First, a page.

At the noon hour on Sept 26, President Heidi Fisher opened the meeting.  She began by thanking the meeting volunteers: Greeters Deb Katzmark and Dayle Quigley, scribe Valdi Stefanson, and visiting Rotarians/guests/happy dollars Todd Nicholson.  Also, a special Thank-You to Beth Naughton for pinch-hitting for the absent Amanda Mai.

Tamara Sparrow provided the inspirational minute, which referenced yesterday’s Memorial Day.  She quoted from the Dare to Lead book, which emphasizes that leadership involves vulnerability.  Be forceful in making points, yes --- but then listen to other opinions with equal passion.  Thereafter, we all joined her in reciting the 4-way test. 

Next up was a thank you for two recent community service projects – Science Museum and an “all-female: crew that assisted with a Habitat For Humanity build.  Noteworthy were some first-time experiences with power tools, and no blood spilled!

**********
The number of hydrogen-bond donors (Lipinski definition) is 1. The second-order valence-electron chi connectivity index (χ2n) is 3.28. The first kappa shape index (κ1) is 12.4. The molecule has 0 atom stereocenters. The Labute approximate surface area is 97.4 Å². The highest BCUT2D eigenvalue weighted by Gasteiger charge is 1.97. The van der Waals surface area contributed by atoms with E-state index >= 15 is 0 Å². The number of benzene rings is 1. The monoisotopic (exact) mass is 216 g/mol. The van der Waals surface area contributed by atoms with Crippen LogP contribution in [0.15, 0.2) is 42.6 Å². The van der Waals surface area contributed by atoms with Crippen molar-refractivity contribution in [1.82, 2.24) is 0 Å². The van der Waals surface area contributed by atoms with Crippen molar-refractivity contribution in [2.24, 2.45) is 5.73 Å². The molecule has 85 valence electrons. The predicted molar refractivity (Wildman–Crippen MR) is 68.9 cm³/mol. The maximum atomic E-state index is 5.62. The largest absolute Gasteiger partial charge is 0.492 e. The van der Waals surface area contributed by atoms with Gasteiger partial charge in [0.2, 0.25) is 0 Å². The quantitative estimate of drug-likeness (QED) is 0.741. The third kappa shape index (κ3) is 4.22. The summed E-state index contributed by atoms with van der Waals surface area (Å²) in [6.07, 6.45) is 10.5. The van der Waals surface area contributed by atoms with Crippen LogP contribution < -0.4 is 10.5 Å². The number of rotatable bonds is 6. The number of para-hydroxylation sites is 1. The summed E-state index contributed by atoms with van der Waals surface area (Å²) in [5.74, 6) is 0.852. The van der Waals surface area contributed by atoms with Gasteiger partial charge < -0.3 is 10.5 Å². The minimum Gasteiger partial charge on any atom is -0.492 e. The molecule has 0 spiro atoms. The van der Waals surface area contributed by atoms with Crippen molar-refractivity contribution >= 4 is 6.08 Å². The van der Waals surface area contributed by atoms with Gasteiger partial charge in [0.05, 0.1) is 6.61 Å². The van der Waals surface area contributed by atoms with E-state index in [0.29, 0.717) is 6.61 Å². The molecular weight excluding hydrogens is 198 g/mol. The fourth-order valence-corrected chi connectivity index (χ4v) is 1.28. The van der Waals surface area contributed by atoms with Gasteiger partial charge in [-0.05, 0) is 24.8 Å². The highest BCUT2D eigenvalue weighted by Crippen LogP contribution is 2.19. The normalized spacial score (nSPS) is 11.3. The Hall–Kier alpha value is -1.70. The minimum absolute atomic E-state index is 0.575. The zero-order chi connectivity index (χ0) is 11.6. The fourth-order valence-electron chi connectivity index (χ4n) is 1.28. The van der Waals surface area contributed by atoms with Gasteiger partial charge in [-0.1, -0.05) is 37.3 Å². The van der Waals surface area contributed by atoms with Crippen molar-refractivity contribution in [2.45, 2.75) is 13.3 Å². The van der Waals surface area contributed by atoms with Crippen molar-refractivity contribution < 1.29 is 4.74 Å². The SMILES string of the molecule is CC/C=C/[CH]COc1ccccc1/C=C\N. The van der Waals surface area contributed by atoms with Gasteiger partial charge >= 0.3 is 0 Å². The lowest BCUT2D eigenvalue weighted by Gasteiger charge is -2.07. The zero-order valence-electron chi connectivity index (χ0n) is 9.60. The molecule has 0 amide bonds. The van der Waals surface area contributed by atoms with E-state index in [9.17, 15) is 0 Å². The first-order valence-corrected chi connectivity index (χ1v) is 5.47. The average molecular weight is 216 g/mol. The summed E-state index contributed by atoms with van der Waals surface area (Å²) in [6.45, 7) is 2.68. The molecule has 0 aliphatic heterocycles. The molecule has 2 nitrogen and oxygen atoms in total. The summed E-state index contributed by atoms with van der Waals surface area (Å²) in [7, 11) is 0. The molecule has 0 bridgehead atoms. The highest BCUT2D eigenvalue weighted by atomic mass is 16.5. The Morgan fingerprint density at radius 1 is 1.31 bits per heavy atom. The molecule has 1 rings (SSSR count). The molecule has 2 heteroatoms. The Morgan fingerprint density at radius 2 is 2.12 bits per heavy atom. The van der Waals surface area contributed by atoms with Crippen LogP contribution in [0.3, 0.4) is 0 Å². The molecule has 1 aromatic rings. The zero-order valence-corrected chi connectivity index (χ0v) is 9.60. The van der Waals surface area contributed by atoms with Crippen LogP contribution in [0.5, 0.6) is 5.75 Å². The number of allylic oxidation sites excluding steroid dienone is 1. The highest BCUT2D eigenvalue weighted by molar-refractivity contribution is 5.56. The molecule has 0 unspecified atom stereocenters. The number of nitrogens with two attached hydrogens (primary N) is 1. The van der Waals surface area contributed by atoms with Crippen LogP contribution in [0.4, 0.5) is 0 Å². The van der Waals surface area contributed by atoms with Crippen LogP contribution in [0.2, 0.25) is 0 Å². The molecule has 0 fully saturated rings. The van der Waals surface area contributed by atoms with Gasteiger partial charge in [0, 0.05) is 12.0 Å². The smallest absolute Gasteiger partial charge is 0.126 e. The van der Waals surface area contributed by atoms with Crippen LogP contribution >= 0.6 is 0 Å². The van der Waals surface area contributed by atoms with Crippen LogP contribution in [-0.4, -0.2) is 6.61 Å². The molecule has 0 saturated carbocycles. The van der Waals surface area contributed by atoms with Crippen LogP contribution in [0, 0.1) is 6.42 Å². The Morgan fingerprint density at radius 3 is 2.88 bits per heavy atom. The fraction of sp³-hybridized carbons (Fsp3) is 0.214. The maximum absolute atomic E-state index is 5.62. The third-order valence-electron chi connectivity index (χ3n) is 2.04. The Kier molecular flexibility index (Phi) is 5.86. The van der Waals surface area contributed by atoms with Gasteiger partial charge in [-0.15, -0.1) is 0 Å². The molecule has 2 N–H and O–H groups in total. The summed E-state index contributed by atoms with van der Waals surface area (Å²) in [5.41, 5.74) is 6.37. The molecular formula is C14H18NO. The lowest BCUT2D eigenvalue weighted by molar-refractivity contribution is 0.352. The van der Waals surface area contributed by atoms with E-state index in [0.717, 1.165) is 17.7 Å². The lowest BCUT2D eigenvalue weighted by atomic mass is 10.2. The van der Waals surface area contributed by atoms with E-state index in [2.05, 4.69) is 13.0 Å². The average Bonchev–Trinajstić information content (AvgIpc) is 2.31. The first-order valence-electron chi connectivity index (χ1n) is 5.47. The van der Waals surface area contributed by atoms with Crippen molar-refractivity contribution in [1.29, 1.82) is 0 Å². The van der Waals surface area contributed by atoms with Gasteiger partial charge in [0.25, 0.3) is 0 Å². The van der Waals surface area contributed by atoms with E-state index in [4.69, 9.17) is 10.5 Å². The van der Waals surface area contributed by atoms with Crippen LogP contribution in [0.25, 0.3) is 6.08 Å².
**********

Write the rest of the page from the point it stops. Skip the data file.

Jin Hart introduced the featured speaker Dr. MayKao Y. Hang.  She is Vice President of Strategic Initiatives, and Founding Dean, of Morrison Family College of Health at the University of St. Thomas.  And no stranger to club 10.  A few years ago, she spoke with us about the dream and the challenge of the newest college at St. Thomas.  This discussion, then, will provide a postscript and update.  The college has grown to 809 students, and all are on a mission to change the model to advance health equity.

And speaking of cultural, racial, and gender disparity, Dr. Hang speaks from the heart.  You see, as a four-year-old,  MayKao was part of the 1st wave of Hmong immigrants that arrived in Minnesota.  And here some productive years later, she is a leading academician addressing an issue that impacted her community.  What an inspiration to us Rotarians! 

In short, healthcare delivery is not equal.  The College is dedicated to advancing health equity through whole-person care and re-imaging protocols to teach and train the next generation of leaders differently to address health disparities.  Its goal is to teach healing, hope, and social change.  To have its graduates serve with compassion and diversity.  This involves a family-based collective model.